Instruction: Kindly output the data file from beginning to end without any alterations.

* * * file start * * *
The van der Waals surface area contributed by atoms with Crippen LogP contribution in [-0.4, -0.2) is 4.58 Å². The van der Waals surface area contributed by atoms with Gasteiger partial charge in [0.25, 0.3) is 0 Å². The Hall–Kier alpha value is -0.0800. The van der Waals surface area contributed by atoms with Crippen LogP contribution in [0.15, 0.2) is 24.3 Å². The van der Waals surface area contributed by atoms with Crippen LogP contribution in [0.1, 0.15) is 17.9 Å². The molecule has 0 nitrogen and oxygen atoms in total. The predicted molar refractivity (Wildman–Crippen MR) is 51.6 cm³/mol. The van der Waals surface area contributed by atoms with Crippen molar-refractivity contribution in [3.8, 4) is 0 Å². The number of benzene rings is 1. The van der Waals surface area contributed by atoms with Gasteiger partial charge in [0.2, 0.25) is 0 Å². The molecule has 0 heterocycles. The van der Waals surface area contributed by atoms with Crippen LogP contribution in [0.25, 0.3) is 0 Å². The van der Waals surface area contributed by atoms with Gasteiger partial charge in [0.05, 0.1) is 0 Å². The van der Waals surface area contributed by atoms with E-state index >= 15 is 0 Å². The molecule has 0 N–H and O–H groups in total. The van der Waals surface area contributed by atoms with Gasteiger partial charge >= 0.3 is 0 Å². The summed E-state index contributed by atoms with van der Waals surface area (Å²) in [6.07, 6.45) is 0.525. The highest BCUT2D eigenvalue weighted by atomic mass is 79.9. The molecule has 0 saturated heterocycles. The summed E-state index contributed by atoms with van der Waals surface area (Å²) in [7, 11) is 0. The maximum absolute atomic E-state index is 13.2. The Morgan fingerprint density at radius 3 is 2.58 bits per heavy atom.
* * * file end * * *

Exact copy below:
The van der Waals surface area contributed by atoms with Crippen LogP contribution in [-0.4, -0.2) is 4.58 Å². The van der Waals surface area contributed by atoms with Gasteiger partial charge in [0.25, 0.3) is 0 Å². The Hall–Kier alpha value is -0.0800. The van der Waals surface area contributed by atoms with Crippen LogP contribution in [0.15, 0.2) is 24.3 Å². The van der Waals surface area contributed by atoms with Crippen LogP contribution in [0.1, 0.15) is 17.9 Å². The molecule has 0 nitrogen and oxygen atoms in total. The predicted molar refractivity (Wildman–Crippen MR) is 51.6 cm³/mol. The van der Waals surface area contributed by atoms with Crippen molar-refractivity contribution in [3.8, 4) is 0 Å². The number of benzene rings is 1. The van der Waals surface area contributed by atoms with Gasteiger partial charge in [0.2, 0.25) is 0 Å². The molecule has 0 heterocycles. The van der Waals surface area contributed by atoms with Crippen LogP contribution in [0.25, 0.3) is 0 Å². The van der Waals surface area contributed by atoms with Gasteiger partial charge in [0.05, 0.1) is 0 Å². The van der Waals surface area contributed by atoms with E-state index >= 15 is 0 Å². The molecule has 0 N–H and O–H groups in total. The van der Waals surface area contributed by atoms with Gasteiger partial charge >= 0.3 is 0 Å². The summed E-state index contributed by atoms with van der Waals surface area (Å²) in [6.07, 6.45) is 0.525. The highest BCUT2D eigenvalue weighted by atomic mass is 79.9. The molecule has 0 saturated heterocycles. The summed E-state index contributed by atoms with van der Waals surface area (Å²) in [7, 11) is 0. The maximum absolute atomic E-state index is 13.2. The Morgan fingerprint density at radius 3 is 2.58 bits per heavy atom.